Last week NPR reported on the decision by the publishers of Encyclopedia Britannica to shift from print-and-digital to an all-digital format. According to the report, this will be the first time in 244 years that the Encyclopedia will not be available in print form.
The NPR story quotes from a New York Times article, which clearly delineates the Encyclopedia Britannica as one of America's iconic books:
In the 1950s and 1960s, a set of encyclopedias on the bookshelf was akin to a station wagon in the garage or a black-and-white Zenith in the den, an object coveted not only for its usefulness but as a goalpost for an aspirational middle class. The books were often a financial stretch, with many families paying for their encyclopedias in monthly installments.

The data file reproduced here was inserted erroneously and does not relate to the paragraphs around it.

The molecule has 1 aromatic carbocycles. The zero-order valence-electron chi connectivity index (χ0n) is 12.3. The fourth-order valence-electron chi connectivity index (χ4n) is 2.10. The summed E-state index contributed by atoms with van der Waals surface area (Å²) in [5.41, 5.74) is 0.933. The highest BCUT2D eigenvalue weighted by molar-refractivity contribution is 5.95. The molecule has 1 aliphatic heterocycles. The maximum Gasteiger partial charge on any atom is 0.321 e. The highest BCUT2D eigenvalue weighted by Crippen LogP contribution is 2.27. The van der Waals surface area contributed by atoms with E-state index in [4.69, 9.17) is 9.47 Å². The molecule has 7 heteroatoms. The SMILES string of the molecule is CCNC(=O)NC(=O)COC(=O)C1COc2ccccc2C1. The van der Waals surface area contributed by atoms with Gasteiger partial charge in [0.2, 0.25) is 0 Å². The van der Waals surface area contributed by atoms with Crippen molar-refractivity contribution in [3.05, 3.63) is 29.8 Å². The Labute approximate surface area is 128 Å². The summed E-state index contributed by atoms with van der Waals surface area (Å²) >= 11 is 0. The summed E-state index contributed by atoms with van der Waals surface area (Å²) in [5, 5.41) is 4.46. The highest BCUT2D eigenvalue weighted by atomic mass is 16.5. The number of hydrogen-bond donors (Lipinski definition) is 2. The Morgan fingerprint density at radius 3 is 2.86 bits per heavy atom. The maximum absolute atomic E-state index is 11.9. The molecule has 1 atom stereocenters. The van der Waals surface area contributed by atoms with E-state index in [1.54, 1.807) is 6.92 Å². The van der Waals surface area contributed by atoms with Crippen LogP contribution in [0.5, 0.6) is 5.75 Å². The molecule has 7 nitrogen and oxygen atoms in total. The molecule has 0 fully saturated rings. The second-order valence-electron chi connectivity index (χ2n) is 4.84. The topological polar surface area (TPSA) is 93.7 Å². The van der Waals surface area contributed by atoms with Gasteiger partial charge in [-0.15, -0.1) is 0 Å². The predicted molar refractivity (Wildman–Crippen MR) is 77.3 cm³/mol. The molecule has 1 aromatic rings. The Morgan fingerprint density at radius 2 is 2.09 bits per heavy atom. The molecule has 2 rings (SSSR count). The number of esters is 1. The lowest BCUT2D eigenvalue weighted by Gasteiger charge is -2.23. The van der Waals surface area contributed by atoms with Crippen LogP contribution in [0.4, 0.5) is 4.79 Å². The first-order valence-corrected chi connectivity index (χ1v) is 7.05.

Indeed, I remember how fiercely proud my late mother was of our set of the Britannica. For her, it was a mark of our intellectual credibility. We may have been poor, but we were educated--and owning a set of the Britannica (and not just relying on the local library) was a tangible marker of that status.
My mother passed away in 2009, and being her only child, the task fell to me to sift through her possessions. I made the decision to part with the set of Encyclopedia Britannica, now more than thirty years out of date. There have been many days, however, when I have second-guessed that decision. Should I have kept them? Not for what they contained, but for what they meant, to my mother, and to me, all those years.
To me, there is no better criteria for the iconic status of a book (or set of books) than this: that you would be willing to make space in your life for them for no other reason than their sentimental value; not even for what they meant to me, but for what they meant to somebody else.